” Predict. “Why do you think so?” Read silently. “What do you think the selection will be about? What do you think will happen next?” Support the prediction. The students read a section of the text such as an episode or episodes in a story. make predictions. The role of the teacher is to guide students through a selection in order for them to formulate questions for themselves. Let’s share our ideas. Many teachers find it useful to write predictions and modifications on the board to focus the discussion as they progress through the selection. Think about what you already know about the topic of the selection.Example DIRECTED READING THINKING ACTIVITY Directed Reading Thinking Activity (DRTA) is a useful strategy to get students to make inferences while reading. The final instructional objective is that the students be able to independently apply the DRTA strategy to all their reading selections. “Look at the picture and the title on the first page of the selection. Confirm or reject the predictions. 3 . Use with the next section of the selection. The strategy should be done over a period of time during which the teacher models and gradually reduces guidance until students begin to use the strategy independently. STEPS Activate background knowledge. and validate or reject the predictions. “What predictions can you prove? Why or Why not?” Repeat the cycle.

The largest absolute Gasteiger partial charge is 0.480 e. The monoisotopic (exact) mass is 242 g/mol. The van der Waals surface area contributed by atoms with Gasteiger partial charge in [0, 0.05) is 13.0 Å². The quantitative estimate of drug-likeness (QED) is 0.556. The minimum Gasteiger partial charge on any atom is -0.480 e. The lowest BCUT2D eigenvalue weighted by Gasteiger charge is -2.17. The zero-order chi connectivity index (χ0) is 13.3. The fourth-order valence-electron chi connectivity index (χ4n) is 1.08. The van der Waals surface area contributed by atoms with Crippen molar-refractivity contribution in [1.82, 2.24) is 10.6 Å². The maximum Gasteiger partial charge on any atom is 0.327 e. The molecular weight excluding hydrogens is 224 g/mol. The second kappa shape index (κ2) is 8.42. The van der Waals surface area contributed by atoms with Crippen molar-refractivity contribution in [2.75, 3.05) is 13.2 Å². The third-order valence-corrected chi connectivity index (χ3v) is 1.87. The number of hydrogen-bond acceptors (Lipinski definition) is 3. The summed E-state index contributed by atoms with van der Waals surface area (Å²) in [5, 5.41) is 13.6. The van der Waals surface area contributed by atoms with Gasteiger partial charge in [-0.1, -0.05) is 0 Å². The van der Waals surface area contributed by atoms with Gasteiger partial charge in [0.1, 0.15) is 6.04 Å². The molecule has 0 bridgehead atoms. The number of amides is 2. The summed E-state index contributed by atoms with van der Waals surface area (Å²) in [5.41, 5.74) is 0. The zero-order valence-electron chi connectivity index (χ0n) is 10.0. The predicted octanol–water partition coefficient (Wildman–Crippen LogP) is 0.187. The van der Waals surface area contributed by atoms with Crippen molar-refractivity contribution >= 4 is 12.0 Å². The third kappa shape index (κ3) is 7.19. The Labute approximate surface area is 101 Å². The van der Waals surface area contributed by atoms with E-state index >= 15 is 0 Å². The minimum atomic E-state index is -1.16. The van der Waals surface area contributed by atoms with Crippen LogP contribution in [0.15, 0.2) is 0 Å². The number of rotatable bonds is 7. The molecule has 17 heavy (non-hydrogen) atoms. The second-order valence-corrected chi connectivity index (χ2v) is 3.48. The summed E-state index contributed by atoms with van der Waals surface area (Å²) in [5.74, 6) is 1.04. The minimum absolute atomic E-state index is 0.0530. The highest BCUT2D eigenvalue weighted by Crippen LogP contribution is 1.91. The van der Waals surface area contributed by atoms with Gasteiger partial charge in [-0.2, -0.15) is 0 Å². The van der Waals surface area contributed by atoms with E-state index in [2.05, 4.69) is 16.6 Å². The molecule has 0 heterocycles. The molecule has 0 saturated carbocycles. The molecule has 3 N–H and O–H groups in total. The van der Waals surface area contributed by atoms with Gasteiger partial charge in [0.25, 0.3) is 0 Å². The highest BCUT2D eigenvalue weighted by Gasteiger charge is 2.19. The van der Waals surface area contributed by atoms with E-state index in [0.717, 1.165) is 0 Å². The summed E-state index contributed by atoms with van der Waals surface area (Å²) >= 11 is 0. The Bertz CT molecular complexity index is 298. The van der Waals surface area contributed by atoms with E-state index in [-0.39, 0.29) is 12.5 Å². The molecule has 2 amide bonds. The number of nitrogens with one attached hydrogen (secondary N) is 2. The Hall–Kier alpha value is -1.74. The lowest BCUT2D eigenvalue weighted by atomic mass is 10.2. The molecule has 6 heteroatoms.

New York: Harper & Row. whole book. (1969).K. 31.T. & Bear.. Stauffer. J. R. No book. 41. Readence. The Reading Teacher. 444-451. Boston: Allyn Bacon.G. D. Directing reading maturity as a cognitive process. R.J. (1988).Further information: Gill. and chapter DR-TAs.E.. 526-535.R. Tierney. (1988). J. Journal of Reading. M. 4 .).. Reading strategies and practices—A compendium (3rd ed. & Dishner. Haggard. E. Developing critical thinking with the Directed Reading-Thinking Activity. (1990).R.
5 . Students check their predictions and confirm or reject. Students read selection. YES NO Adapted from: Handout developed by the North Kansas City School District Chapter 1 Program. The Prediction Guide makes use of students’ prior knowledge about a topic. some false) from the selection to be read. Students read the statements and sort them into YES/NO columns PRIOR to reading. PROCEDURE: Teacher compiles statements (some true.Example PREDICTION GUIDE The Prediction Guide is a preparatory activity that focuses students’ interests and helps them establish purposes for reading a particular section of a text.